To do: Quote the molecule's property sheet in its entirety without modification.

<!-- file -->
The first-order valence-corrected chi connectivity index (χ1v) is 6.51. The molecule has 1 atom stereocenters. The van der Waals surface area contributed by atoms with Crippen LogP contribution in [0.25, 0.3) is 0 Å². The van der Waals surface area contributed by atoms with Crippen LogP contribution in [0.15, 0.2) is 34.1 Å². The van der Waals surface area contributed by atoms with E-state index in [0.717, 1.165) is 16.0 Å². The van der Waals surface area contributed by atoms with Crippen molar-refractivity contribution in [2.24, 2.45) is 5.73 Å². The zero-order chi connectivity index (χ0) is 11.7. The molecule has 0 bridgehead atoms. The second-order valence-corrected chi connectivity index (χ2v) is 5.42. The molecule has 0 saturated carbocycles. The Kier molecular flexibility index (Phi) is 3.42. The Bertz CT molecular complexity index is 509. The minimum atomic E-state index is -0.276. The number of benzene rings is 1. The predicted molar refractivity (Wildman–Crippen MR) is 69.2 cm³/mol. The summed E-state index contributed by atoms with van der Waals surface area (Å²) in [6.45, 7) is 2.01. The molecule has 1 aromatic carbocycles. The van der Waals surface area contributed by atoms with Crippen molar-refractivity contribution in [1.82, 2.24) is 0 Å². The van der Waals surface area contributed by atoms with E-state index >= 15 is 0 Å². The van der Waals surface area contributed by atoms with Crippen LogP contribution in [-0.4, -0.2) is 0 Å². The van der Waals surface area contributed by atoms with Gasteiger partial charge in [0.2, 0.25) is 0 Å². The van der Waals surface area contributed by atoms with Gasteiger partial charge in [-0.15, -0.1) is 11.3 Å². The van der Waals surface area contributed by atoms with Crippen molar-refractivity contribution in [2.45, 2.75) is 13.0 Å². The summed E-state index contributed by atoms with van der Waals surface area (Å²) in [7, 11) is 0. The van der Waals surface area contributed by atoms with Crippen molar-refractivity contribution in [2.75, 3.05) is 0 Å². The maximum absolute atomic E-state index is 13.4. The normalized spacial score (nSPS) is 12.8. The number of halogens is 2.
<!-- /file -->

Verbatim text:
The first-order valence-corrected chi connectivity index (χ1v) is 6.51. The molecule has 1 atom stereocenters. The van der Waals surface area contributed by atoms with Crippen LogP contribution in [0.25, 0.3) is 0 Å². The van der Waals surface area contributed by atoms with Crippen LogP contribution in [0.15, 0.2) is 34.1 Å². The van der Waals surface area contributed by atoms with E-state index in [0.717, 1.165) is 16.0 Å². The van der Waals surface area contributed by atoms with Crippen molar-refractivity contribution in [2.24, 2.45) is 5.73 Å². The zero-order chi connectivity index (χ0) is 11.7. The molecule has 0 bridgehead atoms. The second-order valence-corrected chi connectivity index (χ2v) is 5.42. The molecule has 0 saturated carbocycles. The Kier molecular flexibility index (Phi) is 3.42. The Bertz CT molecular complexity index is 509. The minimum atomic E-state index is -0.276. The number of benzene rings is 1. The predicted molar refractivity (Wildman–Crippen MR) is 69.2 cm³/mol. The summed E-state index contributed by atoms with van der Waals surface area (Å²) in [6.45, 7) is 2.01. The molecule has 1 aromatic carbocycles. The van der Waals surface area contributed by atoms with Crippen molar-refractivity contribution in [1.82, 2.24) is 0 Å². The van der Waals surface area contributed by atoms with E-state index >= 15 is 0 Å². The van der Waals surface area contributed by atoms with Crippen LogP contribution in [-0.4, -0.2) is 0 Å². The van der Waals surface area contributed by atoms with Gasteiger partial charge in [0.2, 0.25) is 0 Å². The van der Waals surface area contributed by atoms with Gasteiger partial charge in [-0.15, -0.1) is 11.3 Å². The van der Waals surface area contributed by atoms with Crippen molar-refractivity contribution in [2.45, 2.75) is 13.0 Å². The summed E-state index contributed by atoms with van der Waals surface area (Å²) in [7, 11) is 0. The van der Waals surface area contributed by atoms with Crippen molar-refractivity contribution in [2.75, 3.05) is 0 Å². The maximum absolute atomic E-state index is 13.4. The normalized spacial score (nSPS) is 12.8. The number of halogens is 2.